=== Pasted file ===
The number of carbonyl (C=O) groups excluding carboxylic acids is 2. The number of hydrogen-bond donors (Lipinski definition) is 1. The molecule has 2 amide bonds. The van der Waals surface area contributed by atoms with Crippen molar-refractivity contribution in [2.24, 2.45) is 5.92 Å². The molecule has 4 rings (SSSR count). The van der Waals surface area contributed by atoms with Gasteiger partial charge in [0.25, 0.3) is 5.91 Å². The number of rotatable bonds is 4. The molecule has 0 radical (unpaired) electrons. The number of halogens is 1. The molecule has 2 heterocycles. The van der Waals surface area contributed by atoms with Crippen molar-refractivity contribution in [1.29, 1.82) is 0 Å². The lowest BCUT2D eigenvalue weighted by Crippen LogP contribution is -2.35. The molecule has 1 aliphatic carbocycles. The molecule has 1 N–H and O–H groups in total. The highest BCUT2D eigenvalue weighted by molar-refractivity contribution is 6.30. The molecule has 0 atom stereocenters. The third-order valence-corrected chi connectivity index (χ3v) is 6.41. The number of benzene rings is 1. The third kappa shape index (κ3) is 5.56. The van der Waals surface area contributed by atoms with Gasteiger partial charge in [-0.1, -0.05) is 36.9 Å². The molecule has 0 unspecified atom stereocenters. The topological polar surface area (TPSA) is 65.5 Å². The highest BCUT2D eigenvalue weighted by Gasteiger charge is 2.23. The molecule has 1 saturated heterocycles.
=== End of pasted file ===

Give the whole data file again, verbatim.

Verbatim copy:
The number of carbonyl (C=O) groups excluding carboxylic acids is 2. The number of hydrogen-bond donors (Lipinski definition) is 1. The molecule has 2 amide bonds. The van der Waals surface area contributed by atoms with Crippen molar-refractivity contribution in [2.24, 2.45) is 5.92 Å². The molecule has 4 rings (SSSR count). The van der Waals surface area contributed by atoms with Gasteiger partial charge in [0.25, 0.3) is 5.91 Å². The number of rotatable bonds is 4. The molecule has 0 radical (unpaired) electrons. The number of halogens is 1. The molecule has 2 heterocycles. The van der Waals surface area contributed by atoms with Crippen molar-refractivity contribution in [1.29, 1.82) is 0 Å². The lowest BCUT2D eigenvalue weighted by Crippen LogP contribution is -2.35. The molecule has 1 aliphatic carbocycles. The molecule has 1 N–H and O–H groups in total. The highest BCUT2D eigenvalue weighted by molar-refractivity contribution is 6.30. The molecule has 0 atom stereocenters. The third-order valence-corrected chi connectivity index (χ3v) is 6.41. The number of benzene rings is 1. The third kappa shape index (κ3) is 5.56. The van der Waals surface area contributed by atoms with Gasteiger partial charge in [-0.1, -0.05) is 36.9 Å². The molecule has 0 unspecified atom stereocenters. The topological polar surface area (TPSA) is 65.5 Å². The highest BCUT2D eigenvalue weighted by Gasteiger charge is 2.23. The molecule has 1 saturated heterocycles.